Ida Lupino facts for kids
Quick facts for kids
|Died||3 August 1995
|Cause of death||Stroke|
|Alma mater||Royal Academy of Dramatic Art|
|Occupation||Actress, singer, director, producer|
(m. 1938; div. 1945)
(m. 1948; div. 1951)
(m. 1951; div. 1984)
|Relatives||Lupino Lane (paternal uncle)|
Ida Lupino (4 February 1918 – 3 August 1995) was an Anglo-American actress and singer, who became a pioneering director and producer—the only woman working within the 1950s Hollywood studio system to do so. With her independent production company, she co-wrote and co-produced several of her own social-message films, and was the first woman to direct a film noir, The Hitch-Hiker, in 1953.
In her 48-year career, she made acting appearances in 59 films and directed eight others, mostly in the United States, where she became a citizen in 1948. The majority of her later career as an actress, writer, and director was in television, where she directed more than 100 episodes of productions ranging across Westerns, supernatural tales, situation comedies, murder mysteries, and gangster stories. She was the only woman to direct episodes of the original The Twilight Zone series, as well as the only director to have starred in the show.
Lupino continued acting until the 1970s. Her directing efforts during these years were almost exclusively for television productions such as Alfred Hitchcock Presents, Thriller, The Twilight Zone, Have Gun – Will Travel, Honey West, The Donna Reed Show, Gilligan's Island, 77 Sunset Strip, The Rifleman, The Virginian, Sam Benedict, The Untouchables, Hong Kong, The Fugitive, and Bewitched.
Lupino appeared in 19 episodes of Four Star Playhouse, Lupino starred with her then-husband Howard Duff in the CBS sitcom Mr. Adams and Eve'. Duff and Lupino also co-starred as themselves in 1959 in one of the installments of The Lucy–Desi Comedy Hour and an episode of The Dinah Shore Chevy Show in 1960.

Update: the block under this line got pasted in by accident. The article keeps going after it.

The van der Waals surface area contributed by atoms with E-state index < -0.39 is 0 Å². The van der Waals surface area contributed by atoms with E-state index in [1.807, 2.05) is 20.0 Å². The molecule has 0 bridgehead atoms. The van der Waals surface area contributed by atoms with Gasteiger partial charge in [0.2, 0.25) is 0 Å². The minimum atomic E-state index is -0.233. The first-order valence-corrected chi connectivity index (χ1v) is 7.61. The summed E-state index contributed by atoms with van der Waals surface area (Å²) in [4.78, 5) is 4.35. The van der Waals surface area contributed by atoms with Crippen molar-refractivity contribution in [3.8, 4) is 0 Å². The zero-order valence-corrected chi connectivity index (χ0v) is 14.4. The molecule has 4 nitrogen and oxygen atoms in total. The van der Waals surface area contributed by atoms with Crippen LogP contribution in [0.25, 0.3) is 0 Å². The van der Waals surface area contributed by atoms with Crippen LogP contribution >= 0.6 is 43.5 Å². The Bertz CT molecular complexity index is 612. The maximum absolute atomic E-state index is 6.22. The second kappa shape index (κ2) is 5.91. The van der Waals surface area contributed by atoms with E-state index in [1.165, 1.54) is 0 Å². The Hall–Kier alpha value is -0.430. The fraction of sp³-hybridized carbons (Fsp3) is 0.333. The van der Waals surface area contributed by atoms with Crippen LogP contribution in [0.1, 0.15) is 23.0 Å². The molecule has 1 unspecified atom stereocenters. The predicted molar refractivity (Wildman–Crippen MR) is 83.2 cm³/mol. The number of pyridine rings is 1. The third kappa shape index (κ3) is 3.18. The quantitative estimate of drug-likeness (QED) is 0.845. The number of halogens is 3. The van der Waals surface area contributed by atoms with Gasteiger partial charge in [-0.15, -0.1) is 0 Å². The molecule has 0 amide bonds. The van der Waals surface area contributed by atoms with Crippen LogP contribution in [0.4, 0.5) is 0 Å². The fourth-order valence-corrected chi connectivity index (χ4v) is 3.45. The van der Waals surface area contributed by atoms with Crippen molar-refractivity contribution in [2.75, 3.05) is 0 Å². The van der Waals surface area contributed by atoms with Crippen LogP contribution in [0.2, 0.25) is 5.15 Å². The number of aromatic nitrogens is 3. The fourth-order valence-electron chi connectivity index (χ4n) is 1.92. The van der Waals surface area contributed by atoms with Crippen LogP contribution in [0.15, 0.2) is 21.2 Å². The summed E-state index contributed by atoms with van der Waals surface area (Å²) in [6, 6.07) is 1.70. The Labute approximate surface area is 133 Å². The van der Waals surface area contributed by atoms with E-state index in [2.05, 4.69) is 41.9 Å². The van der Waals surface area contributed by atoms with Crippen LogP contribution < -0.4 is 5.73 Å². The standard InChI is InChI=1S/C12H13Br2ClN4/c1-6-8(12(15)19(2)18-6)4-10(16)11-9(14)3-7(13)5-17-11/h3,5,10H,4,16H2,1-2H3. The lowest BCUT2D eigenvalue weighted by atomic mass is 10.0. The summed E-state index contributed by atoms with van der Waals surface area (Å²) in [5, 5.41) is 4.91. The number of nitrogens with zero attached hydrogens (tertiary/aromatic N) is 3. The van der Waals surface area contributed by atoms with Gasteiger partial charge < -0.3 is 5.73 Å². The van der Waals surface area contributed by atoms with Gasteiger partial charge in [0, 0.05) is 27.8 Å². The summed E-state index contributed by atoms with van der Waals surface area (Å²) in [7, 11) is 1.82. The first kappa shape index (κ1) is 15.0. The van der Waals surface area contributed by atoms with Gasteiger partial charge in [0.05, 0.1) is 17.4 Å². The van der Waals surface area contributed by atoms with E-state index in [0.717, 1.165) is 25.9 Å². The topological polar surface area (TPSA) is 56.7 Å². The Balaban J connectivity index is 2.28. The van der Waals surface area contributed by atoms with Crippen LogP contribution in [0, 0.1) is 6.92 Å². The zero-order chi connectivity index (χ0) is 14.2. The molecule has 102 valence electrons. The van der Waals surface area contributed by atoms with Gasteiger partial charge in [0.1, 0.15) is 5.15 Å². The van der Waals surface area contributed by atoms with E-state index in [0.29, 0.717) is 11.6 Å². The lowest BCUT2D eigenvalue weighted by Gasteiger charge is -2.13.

Lupino guest-starred in numerous television shows, including The Ford Television Theatre (1954), Bonanza (1959), Burke's Law (1963–64), The Virginian (1963–65), Batman (1968), The Mod Squad (1969), Family Affair (1969–70), The Wild, Wild West (1969), Nanny and the Professor (1971), Columbo: Short Fuse (1972), Columbo: Swan Song (1974), Barnaby Jones (1974), The Streets of San Francisco, Ellery Queen (1975), Police Woman (1975), and Charlie's Angels (1977).
She has two distinctions with The Twilight Zone series, as the only woman to have directed an episode ("The Masks") and the only person to have worked as both actress and (uncredited) as a director in an episode ("The Sixteen-Millimeter Shrine").
Lupino made her final film appearance in 1978 and retired from the entertainment business at the age of 60.
Lupino died in Los Angeles on 3 August 1995, at the age of 77. Her memoirs, Ida Lupino: Beyond the Camera, were edited after her death and published by Mary Ann Anderson.
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Ida Lupino's The Hitch-Hiker (1953) was the first American film noir directed by a woman.
Ida Lupino Facts for Kids. Kiddle Encyclopedia.